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MobiledgeX 2020 Predictions: The Year of the Mobile Edge

VMblog Predictions 2020 

Industry executives and experts share their predictions for 2020.  Read them in this 12th annual VMblog.com series exclusive.

By Sunay Tripathi, CTO, EVP Engineering, MobiledgeX

2020 - The Year of the Mobile Edge

 

Enterprise demand for edge computing already exists, as evidenced by a growing number of documented use cases across industries.  The conversation on how we respond to that demand must begin today.  This coincides with accelerating investments in 5G and the needed telecom network upgrades, thus creating a perfect storm for telecom and mobile to generate new revenues and new relevance that is greatly needed for the telecom industry.  While all edges are important, we believe 2020 is the year of the mobile edge for these reasons.  The scale revenues will not appear in 2020, but those that plant the seeds of the new business during that time will yield the largest crops in 2022 and onwards. 

Background

The transformation of information technology has been fueled by the parallel and synergistic development of massive numbers of increasingly mobile devices, public cloud and broadband cellular connectivity.

The next decade will bring ubiquitous XR experiences, the rise of the autonomous vehicle, data crunching IoT deployments, and AI and machine learning advancements that precisely tune every element of the world around us. It will be fueled not just by next-gen mobile broadband but by systematically moving cloud services closer to where they are being accessed - to the edge. This will require those services to be dynamically deployed when needed since the edge is a place of limited resources, unlike the cloud, which is perceived to be infinite.

 

Edge will be increasingly defined by the growing needs of more and more mobile devices delivering more immediate experiences, rather than more distribution of the cloud. Rather than thinking about an edge as the last bit of the infrastructure you see from the cloud, it is useful to think of edge as first part of the infrastructure that you see from the device.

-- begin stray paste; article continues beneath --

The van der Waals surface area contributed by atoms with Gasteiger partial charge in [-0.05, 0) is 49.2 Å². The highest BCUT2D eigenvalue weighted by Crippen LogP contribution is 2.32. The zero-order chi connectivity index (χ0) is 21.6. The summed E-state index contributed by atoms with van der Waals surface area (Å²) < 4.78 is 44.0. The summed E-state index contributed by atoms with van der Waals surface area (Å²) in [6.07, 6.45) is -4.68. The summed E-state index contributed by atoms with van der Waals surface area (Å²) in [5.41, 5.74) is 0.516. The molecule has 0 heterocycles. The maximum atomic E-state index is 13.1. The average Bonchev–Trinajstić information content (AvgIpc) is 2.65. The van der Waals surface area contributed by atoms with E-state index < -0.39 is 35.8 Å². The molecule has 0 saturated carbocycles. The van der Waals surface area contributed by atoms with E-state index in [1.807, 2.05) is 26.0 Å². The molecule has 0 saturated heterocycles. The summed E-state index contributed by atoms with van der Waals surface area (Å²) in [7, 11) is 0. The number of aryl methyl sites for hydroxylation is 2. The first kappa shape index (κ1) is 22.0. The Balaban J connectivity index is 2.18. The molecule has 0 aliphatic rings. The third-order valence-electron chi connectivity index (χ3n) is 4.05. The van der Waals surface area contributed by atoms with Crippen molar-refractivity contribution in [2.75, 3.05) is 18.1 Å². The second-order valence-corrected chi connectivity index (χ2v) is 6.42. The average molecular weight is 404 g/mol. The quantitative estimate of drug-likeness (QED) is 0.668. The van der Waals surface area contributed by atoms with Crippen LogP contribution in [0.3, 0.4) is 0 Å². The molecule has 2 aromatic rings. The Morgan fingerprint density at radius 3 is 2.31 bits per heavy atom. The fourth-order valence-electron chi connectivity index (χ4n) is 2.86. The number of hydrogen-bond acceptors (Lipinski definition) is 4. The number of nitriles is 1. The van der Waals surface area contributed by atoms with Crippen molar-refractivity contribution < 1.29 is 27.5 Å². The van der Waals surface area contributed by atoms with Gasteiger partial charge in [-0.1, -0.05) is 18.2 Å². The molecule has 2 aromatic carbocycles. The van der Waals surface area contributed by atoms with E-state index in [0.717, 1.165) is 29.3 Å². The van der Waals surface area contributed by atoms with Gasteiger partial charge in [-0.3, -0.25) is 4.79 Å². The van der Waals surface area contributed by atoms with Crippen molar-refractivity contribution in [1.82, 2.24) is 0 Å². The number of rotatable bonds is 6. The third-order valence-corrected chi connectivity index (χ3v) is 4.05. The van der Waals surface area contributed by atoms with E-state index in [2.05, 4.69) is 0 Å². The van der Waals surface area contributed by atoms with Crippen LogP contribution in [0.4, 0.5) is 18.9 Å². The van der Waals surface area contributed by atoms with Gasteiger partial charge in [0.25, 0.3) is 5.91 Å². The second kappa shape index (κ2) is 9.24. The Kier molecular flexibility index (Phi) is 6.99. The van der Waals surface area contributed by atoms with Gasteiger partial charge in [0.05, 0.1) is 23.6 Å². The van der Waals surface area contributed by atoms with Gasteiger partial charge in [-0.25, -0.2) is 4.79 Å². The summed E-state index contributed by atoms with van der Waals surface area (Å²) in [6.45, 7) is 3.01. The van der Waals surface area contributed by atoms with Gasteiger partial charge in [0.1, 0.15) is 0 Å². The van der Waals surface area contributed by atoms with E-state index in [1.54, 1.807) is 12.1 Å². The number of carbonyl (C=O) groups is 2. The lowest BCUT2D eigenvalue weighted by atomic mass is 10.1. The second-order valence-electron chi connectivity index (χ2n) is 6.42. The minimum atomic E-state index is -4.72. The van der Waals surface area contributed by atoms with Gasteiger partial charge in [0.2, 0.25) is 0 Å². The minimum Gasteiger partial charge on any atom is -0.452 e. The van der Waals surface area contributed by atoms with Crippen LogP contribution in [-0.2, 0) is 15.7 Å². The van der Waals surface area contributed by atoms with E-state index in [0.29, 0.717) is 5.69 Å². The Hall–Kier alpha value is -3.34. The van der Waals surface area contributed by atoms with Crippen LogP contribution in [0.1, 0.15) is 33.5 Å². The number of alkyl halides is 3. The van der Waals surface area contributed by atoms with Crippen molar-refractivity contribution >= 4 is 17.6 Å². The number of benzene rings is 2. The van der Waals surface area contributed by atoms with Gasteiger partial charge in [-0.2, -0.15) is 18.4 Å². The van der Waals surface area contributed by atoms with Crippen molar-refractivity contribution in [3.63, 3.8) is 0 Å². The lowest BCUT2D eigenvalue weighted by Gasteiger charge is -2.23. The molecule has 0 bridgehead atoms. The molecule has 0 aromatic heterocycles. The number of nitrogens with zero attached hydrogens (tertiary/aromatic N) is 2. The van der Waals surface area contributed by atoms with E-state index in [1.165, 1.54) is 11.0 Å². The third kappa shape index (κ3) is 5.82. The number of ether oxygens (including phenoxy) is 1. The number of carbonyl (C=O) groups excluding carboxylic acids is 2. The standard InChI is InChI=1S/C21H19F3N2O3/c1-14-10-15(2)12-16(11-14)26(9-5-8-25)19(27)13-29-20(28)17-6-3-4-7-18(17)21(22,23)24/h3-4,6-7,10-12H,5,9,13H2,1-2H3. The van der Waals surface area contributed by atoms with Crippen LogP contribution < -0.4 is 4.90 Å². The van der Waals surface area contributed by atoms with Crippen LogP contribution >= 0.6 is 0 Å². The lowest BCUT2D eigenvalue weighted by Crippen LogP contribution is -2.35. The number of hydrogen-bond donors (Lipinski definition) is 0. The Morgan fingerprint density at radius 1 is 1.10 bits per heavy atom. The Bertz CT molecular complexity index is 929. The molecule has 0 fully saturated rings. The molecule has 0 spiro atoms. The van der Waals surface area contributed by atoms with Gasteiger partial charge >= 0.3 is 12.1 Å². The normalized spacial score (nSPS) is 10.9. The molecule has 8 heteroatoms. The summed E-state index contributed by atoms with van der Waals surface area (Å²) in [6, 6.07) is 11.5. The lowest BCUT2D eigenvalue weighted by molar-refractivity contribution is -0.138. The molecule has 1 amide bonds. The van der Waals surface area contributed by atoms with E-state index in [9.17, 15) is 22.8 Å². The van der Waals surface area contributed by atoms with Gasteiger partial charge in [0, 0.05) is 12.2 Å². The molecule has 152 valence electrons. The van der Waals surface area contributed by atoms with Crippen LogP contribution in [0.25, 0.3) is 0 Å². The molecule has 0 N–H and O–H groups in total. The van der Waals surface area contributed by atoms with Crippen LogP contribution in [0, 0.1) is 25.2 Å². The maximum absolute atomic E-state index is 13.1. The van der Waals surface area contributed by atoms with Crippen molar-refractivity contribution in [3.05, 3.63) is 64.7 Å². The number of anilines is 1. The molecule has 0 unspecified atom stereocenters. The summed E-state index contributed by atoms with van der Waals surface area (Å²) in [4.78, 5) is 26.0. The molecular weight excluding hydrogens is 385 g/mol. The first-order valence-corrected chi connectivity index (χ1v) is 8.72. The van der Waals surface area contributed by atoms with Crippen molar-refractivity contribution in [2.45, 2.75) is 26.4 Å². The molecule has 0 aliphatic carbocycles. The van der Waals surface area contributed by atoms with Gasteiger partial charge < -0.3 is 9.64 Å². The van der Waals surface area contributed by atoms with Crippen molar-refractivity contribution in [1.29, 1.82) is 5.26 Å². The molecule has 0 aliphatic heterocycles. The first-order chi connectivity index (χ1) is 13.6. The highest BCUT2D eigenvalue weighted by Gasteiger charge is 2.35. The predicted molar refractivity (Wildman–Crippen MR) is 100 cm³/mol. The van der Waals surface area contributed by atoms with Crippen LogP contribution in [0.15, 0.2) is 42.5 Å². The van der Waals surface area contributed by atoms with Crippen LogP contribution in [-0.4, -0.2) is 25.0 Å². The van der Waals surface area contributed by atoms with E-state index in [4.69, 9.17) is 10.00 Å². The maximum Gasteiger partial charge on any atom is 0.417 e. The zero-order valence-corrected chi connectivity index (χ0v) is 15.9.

It is important to understand that edge computing as a whole is not a new phenomena. Since the invention of the transistor, resources have either been centralized ( first with the mainframe) and/or distributed (first with PCs). As a natural evolution companie also invested in on-premise infrastructure and then co-location facilities were born, for sharing of common infrastructure.

Telecom has always had edge computing due to its need to deliver real time communication services that have had strict real time performance requirements that have needed to scale to total population and deliver service quality that is regulated by governments. The Internet was built on the distributed communication infrastructure provided by telecom, which then enabled cloud computing to create the largest scale sharing of computing resources, due the addition accessibility and agility it provided. To date, the cloud discussion has been dominated by the positive -- the myriad applications and services where cloud performance was adequate.

Increasingly the focus is on what additional solutions you can address with a better link (lower latency, more bandwidth, cheaper cost). Broadly, this falls into the discussion of edge computing, putting services increasingly near(er) the actual point of data consumption and generation (user or machine).

To simplify the world, we define four types of edge available to any application today. Each edge provides services and value versus associated cost and downside.

 

The net new change today that makes edge computing a disruptive concept is the telecom addition of edge compute and storage services alongside the ubiquitous adoption of cloud computing and mobile devices from the developer perspective. 5G promises the next level of performance and scale to an increasingly mobile user base, human or machine. To date, telecom has only provided communication services to people outside their industry. With 5G, the promise is that compute, storage and cloud services will also be made available, where these services are consumed in the same way as public cloud services today. This has the potential to dramatically change what is possible from a service, cost, and agility perspective, transforming the landscape of digital experiences once more.

The Developing Solution Landscape

Application and service developers that have sought to explore how edge-based computing can transform offerings and power new ones have by now run into familiar challenges. The edge isn't where they need it to be geographically, it is not easy to access and it is not being built in a common way.

The edge is not a replacement of public cloud, but a bridge between device and public cloud, which allows creation and expansion of applications based on computer vision and A.I. that deliver ubiquitous XR experiences, robotics, industrial IOT, and autonomous vehicles. To implement edge and take advantage of the new applications and capabilities to boost performance, an organization has to think about the following:

Edge Infrastructure as a Service (IAAS) on-premise or in-network